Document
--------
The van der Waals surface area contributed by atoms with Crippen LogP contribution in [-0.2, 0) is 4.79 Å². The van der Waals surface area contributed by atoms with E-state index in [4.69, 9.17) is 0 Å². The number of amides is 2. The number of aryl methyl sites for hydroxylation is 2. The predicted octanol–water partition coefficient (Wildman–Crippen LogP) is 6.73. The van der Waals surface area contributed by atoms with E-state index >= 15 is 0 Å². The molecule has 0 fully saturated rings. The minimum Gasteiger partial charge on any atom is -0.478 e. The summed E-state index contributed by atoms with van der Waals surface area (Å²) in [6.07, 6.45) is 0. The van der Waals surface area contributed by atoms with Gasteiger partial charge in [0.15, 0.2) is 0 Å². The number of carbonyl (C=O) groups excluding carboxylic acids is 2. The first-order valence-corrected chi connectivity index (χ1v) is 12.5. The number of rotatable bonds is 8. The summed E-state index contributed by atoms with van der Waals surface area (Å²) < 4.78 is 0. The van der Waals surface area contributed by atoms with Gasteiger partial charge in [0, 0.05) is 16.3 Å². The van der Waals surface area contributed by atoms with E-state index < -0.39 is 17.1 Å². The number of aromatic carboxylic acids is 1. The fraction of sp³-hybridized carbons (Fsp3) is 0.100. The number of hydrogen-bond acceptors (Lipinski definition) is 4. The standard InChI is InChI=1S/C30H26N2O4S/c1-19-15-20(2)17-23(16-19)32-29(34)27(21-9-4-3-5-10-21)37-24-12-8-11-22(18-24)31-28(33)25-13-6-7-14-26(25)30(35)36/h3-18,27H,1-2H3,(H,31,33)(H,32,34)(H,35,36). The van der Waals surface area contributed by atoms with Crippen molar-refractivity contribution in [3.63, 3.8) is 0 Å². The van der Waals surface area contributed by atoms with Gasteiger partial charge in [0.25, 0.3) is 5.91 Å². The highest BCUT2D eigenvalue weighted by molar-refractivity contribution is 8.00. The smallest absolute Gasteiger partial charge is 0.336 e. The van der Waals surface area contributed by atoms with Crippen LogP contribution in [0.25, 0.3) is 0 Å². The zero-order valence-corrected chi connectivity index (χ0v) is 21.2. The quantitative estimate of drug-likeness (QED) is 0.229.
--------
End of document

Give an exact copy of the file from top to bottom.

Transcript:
The van der Waals surface area contributed by atoms with Crippen LogP contribution in [-0.2, 0) is 4.79 Å². The van der Waals surface area contributed by atoms with E-state index in [4.69, 9.17) is 0 Å². The number of amides is 2. The number of aryl methyl sites for hydroxylation is 2. The predicted octanol–water partition coefficient (Wildman–Crippen LogP) is 6.73. The van der Waals surface area contributed by atoms with E-state index >= 15 is 0 Å². The molecule has 0 fully saturated rings. The minimum Gasteiger partial charge on any atom is -0.478 e. The summed E-state index contributed by atoms with van der Waals surface area (Å²) in [6.07, 6.45) is 0. The van der Waals surface area contributed by atoms with Gasteiger partial charge in [0.15, 0.2) is 0 Å². The number of carbonyl (C=O) groups excluding carboxylic acids is 2. The first-order valence-corrected chi connectivity index (χ1v) is 12.5. The number of rotatable bonds is 8. The summed E-state index contributed by atoms with van der Waals surface area (Å²) < 4.78 is 0. The van der Waals surface area contributed by atoms with Gasteiger partial charge in [0, 0.05) is 16.3 Å². The van der Waals surface area contributed by atoms with E-state index < -0.39 is 17.1 Å². The number of aromatic carboxylic acids is 1. The fraction of sp³-hybridized carbons (Fsp3) is 0.100. The number of hydrogen-bond acceptors (Lipinski definition) is 4. The standard InChI is InChI=1S/C30H26N2O4S/c1-19-15-20(2)17-23(16-19)32-29(34)27(21-9-4-3-5-10-21)37-24-12-8-11-22(18-24)31-28(33)25-13-6-7-14-26(25)30(35)36/h3-18,27H,1-2H3,(H,31,33)(H,32,34)(H,35,36). The van der Waals surface area contributed by atoms with Crippen molar-refractivity contribution in [3.63, 3.8) is 0 Å². The van der Waals surface area contributed by atoms with Gasteiger partial charge in [0.25, 0.3) is 5.91 Å². The highest BCUT2D eigenvalue weighted by molar-refractivity contribution is 8.00. The smallest absolute Gasteiger partial charge is 0.336 e. The van der Waals surface area contributed by atoms with Crippen LogP contribution in [0.25, 0.3) is 0 Å². The zero-order valence-corrected chi connectivity index (χ0v) is 21.2. The quantitative estimate of drug-likeness (QED) is 0.229.